— December 27, 2018
If you are a woman who owns or runs a business, you can gain a competitive advantage by having your business certified as women-owned. Although the process can be time-consuming, it’s well worth the effort, because many governmental entities and public corporations have quotas for women-owned businesses. So don’t despair if you are not part of the “old boys’ network.” Celebrate instead, and fight for you share of the pie by getting certified.
The federal government likes women-owned businesses, and has a requirement to award 5% of eligible prime contracting money to women-owned small business. Government agencies and large companies distribute requests for proposals through organizations like the National Association of Women Business Owners (NWBOC) and the Women’s Business Enterprise National Council (WBENC), who in turn distribute the requests to members. In addition, many state and local governments offer opportunities for women-owned businesses, as do large corporations such as Starbucks and Target.
In general, a business is considered women-owned if:
- Women control at least 51% of the company, and they are U.S. citizens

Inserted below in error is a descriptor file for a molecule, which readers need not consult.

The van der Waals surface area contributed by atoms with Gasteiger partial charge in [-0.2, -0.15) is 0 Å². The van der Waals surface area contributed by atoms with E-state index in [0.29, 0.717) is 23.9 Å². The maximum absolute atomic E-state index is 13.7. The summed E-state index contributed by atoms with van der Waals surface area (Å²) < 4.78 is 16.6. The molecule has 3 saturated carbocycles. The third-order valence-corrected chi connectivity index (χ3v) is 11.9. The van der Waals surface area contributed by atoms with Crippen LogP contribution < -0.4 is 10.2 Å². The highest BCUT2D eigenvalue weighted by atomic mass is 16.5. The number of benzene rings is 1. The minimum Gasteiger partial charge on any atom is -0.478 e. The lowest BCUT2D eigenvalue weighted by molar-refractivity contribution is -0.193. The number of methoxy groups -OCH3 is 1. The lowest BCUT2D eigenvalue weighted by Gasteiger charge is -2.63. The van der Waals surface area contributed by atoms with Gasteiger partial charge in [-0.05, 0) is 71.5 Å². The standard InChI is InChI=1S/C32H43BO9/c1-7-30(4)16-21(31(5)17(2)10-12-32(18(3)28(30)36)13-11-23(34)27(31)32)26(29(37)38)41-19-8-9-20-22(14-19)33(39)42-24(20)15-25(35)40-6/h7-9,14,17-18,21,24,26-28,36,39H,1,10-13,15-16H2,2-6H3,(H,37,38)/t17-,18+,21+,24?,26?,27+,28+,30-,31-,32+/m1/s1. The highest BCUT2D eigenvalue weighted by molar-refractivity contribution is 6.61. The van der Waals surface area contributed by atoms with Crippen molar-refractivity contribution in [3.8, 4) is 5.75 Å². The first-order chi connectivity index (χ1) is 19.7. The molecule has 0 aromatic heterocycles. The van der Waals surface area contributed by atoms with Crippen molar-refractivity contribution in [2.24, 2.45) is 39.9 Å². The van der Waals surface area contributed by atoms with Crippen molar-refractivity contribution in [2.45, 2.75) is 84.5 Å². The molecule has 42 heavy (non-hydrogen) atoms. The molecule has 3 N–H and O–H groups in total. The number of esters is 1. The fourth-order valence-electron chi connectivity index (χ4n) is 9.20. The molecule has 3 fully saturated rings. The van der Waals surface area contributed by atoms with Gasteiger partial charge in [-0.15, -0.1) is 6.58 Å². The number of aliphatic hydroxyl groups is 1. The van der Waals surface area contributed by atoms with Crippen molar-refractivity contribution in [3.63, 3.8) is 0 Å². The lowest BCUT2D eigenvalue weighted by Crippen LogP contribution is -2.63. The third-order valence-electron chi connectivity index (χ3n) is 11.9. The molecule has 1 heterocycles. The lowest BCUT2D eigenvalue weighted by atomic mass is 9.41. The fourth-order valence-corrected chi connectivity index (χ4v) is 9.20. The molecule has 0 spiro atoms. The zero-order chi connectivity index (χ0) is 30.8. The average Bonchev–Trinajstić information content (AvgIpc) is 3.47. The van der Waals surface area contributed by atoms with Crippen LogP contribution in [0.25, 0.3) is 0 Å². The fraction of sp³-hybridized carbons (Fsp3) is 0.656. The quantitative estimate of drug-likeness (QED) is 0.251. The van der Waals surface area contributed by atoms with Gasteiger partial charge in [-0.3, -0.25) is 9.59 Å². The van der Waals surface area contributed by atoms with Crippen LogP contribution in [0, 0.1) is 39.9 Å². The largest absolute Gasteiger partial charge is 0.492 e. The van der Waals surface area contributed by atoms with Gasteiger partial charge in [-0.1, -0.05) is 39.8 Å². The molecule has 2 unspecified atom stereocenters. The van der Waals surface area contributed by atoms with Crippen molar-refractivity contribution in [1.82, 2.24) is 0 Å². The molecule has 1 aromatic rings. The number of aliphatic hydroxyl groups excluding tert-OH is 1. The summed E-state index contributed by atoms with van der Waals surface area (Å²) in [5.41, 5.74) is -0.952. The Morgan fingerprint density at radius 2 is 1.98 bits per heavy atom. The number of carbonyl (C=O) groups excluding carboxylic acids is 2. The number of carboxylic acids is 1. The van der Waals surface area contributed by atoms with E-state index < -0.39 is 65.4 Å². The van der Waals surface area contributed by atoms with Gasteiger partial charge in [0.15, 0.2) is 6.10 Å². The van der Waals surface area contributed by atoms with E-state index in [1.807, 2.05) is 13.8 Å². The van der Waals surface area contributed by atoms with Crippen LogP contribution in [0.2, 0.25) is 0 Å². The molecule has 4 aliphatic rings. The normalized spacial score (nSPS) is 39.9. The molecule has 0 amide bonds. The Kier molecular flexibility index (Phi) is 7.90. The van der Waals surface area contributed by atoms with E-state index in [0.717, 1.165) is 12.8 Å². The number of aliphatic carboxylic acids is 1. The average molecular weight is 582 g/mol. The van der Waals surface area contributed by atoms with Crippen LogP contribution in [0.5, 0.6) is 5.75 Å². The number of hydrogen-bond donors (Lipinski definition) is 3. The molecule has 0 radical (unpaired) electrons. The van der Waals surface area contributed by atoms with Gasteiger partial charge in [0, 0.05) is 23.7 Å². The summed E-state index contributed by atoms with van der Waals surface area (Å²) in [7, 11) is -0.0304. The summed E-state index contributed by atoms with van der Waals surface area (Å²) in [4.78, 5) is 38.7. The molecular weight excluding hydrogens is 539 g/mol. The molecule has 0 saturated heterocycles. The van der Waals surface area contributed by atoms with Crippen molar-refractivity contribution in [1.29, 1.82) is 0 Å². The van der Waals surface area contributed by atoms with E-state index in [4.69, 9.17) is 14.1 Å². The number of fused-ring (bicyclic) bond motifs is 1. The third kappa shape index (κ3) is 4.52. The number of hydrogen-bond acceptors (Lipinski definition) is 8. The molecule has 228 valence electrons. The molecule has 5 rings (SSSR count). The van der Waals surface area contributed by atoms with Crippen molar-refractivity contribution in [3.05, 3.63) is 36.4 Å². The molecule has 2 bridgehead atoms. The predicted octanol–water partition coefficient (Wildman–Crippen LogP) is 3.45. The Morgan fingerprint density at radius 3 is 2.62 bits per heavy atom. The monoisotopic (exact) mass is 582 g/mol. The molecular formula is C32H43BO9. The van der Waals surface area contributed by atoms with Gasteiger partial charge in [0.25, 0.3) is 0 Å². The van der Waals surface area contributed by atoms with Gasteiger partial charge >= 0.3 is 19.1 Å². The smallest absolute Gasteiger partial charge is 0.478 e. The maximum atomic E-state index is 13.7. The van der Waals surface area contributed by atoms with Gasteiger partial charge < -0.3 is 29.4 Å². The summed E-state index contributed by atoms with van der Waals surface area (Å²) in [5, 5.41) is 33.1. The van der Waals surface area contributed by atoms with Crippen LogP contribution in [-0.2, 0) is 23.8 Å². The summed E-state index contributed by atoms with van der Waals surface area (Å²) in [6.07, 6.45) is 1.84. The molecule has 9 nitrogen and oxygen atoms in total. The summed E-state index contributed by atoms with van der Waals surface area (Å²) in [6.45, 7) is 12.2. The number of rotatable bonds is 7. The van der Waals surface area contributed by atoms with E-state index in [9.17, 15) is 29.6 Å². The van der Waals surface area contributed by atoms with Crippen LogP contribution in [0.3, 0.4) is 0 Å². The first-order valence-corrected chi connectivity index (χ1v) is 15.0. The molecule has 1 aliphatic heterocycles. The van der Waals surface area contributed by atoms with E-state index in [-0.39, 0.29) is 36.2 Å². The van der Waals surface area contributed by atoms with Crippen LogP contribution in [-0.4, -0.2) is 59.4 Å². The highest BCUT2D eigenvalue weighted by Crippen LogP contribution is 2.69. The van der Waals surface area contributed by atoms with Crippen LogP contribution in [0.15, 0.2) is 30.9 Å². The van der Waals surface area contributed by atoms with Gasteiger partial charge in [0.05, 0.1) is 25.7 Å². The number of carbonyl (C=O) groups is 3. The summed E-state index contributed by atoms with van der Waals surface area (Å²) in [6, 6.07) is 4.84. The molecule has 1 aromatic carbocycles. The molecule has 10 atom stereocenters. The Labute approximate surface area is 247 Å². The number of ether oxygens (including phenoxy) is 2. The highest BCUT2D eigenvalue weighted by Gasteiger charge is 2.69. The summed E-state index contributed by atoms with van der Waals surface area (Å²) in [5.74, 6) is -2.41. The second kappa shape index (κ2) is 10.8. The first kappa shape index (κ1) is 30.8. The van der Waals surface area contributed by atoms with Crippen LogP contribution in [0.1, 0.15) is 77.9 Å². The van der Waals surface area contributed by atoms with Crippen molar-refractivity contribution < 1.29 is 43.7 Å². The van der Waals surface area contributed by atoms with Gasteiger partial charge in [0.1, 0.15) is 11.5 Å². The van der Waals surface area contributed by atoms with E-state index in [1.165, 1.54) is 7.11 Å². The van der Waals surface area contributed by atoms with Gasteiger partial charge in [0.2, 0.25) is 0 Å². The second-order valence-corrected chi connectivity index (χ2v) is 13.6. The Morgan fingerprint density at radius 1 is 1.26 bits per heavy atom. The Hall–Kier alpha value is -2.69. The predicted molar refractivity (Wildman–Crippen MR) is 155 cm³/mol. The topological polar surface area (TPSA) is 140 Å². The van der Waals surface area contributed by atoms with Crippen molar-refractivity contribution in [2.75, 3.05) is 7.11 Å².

- Women must manage the daily operation of the company and must occupy the highest executive office on a full-time basis
- A woman and man can jointly own a women-owned business as long as the woman owns 51% and can demonstrate her control and management of the company
Four Certification Programs
There are four major, nationally-recognized certification programs for women-owned businesses:
- Small Business Administration’s Women-Owned Small Business (WOSB) designation: This is an excellent certification for businesses wishing to bid on federal contracts. The WOSB designation helps women-owned businesses in industries where they are underrepresented.
- Disadvantaged Business Enterprise (DBE) certification: This is a federal designation provided by your state. It can help you win contracts from the U.S. Department of Transportation. States that issue contracts that use federal money must include DBE businesses at a predetermined level. DBE certification is not just for women – it also applies to minorities.
- Women’s Business Enterprise National Council (WBENC) certification: This is probably the premier non-governmental certification, accepted at federal, state, and local entities as well as 1,000+ corporations. Certification requires significant paperwork and a personal interview, but there isn’t any requirement for the size or age of your business. The SBA accepts the WBENC certification for the WOSB program. By joining WBENC, you gain access to thousands of other female business owners.
- Nation Woman Business Owners Corporation (NWBOC) certification: This program is similar to the one offered by WBENC. In addition, NWBOC offers training and mentoring opportunities.